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Clinicians' overestimation of febrile child risk assessment

DeVos-Kerkhof, E; Roland, D; De Bekker-Grob, E; Oostenbrink, R; Lakhanpaul, M; Moll, HA; (2016) Clinicians' overestimation of febrile child risk assessment. European Journal of Pediatrics , 175 (4) pp. 563-572. 10.1007/s00431-015-2667-5. Green open access

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Abstract

UNLABELLED: We aimed to estimate clinicians' based risk thresholds at which febrile children would be managed as serious bacterial infections (SBI) to determine influencing characteristics and to compare thresholds with prediction model (Feverkidstool) risk estimates. Twenty-one video vignettes of febrile children visiting the emergency department (ED) were assessed by 42 (40.4 %) international paediatricians/paediatric emergency clinicians. Questions were related to clinical risk scores of the child having SBI and SBI management decisions on visual analogue scales. Feverkidstool risk scores were based on clinical signs/symptoms and C-reactive protein. Amongst vignettes assigned to SBI management, the median risk was 60 % (interquartile range (IQR) 30.0-80.5) and 16.0 % (IQR 5.0-32.0) when vignettes were not managed as SBI. Ill appearance and aberrant circulatory signs were the most influencing factors, as age and duration of fever were the least influencing factors on SBI management decisions. Feverkidstool risk scores varied from 13 % (IQR 7.7-28.1) for SBI management to 7.3 % (IQR 5.7-16.3) for no SBI management. CONCLUSION: Clinicians assigned high risk scores to children who they would have managed as SBI, mostly influenced by ill appearance and aberrant circulation. In contrast to SBI risk assessment of the Feverkidstool, clinicians' appeared to apply a more stepwise assessment of the risk of presence/absence of SBI at different steps in the diagnostic and therapeutic process. Uniform risk thresholds at which one should start SBI management in febrile children remains unclear; risk thresholds at which we refrained from SBI management were more consistent. WHAT IS KNOWN: •Only a small proportion of febrile children presenting to the emergency department will have serious bacterial infections (SBI) and uniform risk thresholds to start or withhold SBI treatment are not known. •The low prevalence of SBI and consequently the low exposure of clinicians to these infections make them rely more on alarming signs or clinical decision rules. What is New: •Previously identified model predictors for SBI appeared to be significantly influencing factors in clinicians' febrile child management in emergency care. •Clinicians' wielded higher risk thresholds regarding SBI febrile child management than reflected by the clinical prediction model while smaller differences in risk thresholds between clinical and model prediction were observed when clinicians refrained  from SBI management.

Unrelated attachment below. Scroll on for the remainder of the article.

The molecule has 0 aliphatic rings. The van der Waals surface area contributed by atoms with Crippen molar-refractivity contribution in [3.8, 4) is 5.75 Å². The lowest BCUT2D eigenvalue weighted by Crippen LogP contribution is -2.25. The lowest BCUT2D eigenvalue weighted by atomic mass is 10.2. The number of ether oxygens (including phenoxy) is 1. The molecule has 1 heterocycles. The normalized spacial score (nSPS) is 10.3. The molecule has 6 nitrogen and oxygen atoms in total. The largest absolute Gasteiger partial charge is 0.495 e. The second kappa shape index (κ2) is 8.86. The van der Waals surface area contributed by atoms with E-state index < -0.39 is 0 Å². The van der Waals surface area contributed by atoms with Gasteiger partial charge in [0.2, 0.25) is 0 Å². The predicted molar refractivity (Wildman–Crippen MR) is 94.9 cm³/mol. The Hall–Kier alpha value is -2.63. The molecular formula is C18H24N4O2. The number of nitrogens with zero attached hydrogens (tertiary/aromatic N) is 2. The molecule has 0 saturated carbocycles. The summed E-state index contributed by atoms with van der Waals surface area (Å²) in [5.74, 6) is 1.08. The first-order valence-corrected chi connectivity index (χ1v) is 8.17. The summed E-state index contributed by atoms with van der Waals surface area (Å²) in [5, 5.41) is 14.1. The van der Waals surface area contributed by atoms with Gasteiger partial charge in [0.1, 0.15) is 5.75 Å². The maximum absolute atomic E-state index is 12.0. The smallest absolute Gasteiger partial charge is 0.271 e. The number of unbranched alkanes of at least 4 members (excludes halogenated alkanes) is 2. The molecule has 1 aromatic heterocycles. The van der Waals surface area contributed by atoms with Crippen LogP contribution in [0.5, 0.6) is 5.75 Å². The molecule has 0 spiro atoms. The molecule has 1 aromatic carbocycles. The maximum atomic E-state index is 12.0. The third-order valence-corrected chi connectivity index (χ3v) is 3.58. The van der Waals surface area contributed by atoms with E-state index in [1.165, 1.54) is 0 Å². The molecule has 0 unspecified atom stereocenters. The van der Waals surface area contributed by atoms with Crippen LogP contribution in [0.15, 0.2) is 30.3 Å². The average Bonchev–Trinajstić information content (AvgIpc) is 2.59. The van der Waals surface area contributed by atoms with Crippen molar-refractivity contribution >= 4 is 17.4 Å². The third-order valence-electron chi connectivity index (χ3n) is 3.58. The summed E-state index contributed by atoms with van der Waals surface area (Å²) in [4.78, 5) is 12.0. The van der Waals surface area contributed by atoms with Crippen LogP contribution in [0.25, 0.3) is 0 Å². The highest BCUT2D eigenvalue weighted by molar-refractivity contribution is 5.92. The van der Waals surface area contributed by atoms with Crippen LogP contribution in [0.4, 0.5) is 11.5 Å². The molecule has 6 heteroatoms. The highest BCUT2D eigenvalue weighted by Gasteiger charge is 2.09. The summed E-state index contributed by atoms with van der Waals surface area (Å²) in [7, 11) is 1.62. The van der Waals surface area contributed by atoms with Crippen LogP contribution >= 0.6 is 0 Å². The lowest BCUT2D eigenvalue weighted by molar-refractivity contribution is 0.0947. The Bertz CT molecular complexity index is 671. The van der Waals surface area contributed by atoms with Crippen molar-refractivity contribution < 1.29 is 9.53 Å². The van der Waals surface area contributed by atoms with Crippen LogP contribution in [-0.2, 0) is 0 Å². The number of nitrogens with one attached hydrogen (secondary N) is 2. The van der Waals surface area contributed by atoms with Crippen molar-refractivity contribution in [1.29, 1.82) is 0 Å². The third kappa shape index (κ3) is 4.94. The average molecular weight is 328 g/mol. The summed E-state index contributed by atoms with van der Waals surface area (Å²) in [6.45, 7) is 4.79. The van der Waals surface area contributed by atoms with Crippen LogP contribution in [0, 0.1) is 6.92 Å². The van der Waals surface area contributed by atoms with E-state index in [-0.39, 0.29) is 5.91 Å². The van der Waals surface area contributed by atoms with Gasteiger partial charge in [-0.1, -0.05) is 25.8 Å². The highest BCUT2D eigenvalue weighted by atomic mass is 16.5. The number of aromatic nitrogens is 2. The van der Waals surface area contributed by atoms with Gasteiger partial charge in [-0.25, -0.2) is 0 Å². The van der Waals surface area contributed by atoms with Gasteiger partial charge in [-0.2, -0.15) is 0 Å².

Type: Article
Title: Clinicians' overestimation of febrile child risk assessment
Location: Germany
Open access status: An open access version is available from UCL Discovery
DOI: 10.1007/s00431-015-2667-5
Publisher version: http://dx.doi.org/10.1007/s00431-015-2667-5
Language: English
Additional information: Copyright © The Author(s) 2015. This article is distributed under the terms of the Creative Commons Attribution 4.0 International License (http://creativecommons.org/licenses/by/4.0/), which permits unrestricted use, distribution, and reproduction in any medium, provided you give appropriate credit to the original author(s) and the source, provide a link to the Creative Commons license, and indicate if changes were made.
Keywords: Children, Clinical prediction model, Emergency department, Fever, Serious bacterial infections
UCL classification: UCL
UCL > Provost and Vice Provost Offices > School of Life and Medical Sciences
UCL > Provost and Vice Provost Offices > School of Life and Medical Sciences > Faculty of Population Health Sciences
UCL > Provost and Vice Provost Offices > School of Life and Medical Sciences > Faculty of Population Health Sciences > UCL GOS Institute of Child Health
UCL > Provost and Vice Provost Offices > School of Life and Medical Sciences > Faculty of Population Health Sciences > UCL GOS Institute of Child Health > Population, Policy and Practice Dept
URI: https://discovery.ucl.ac.uk/id/eprint/1480599
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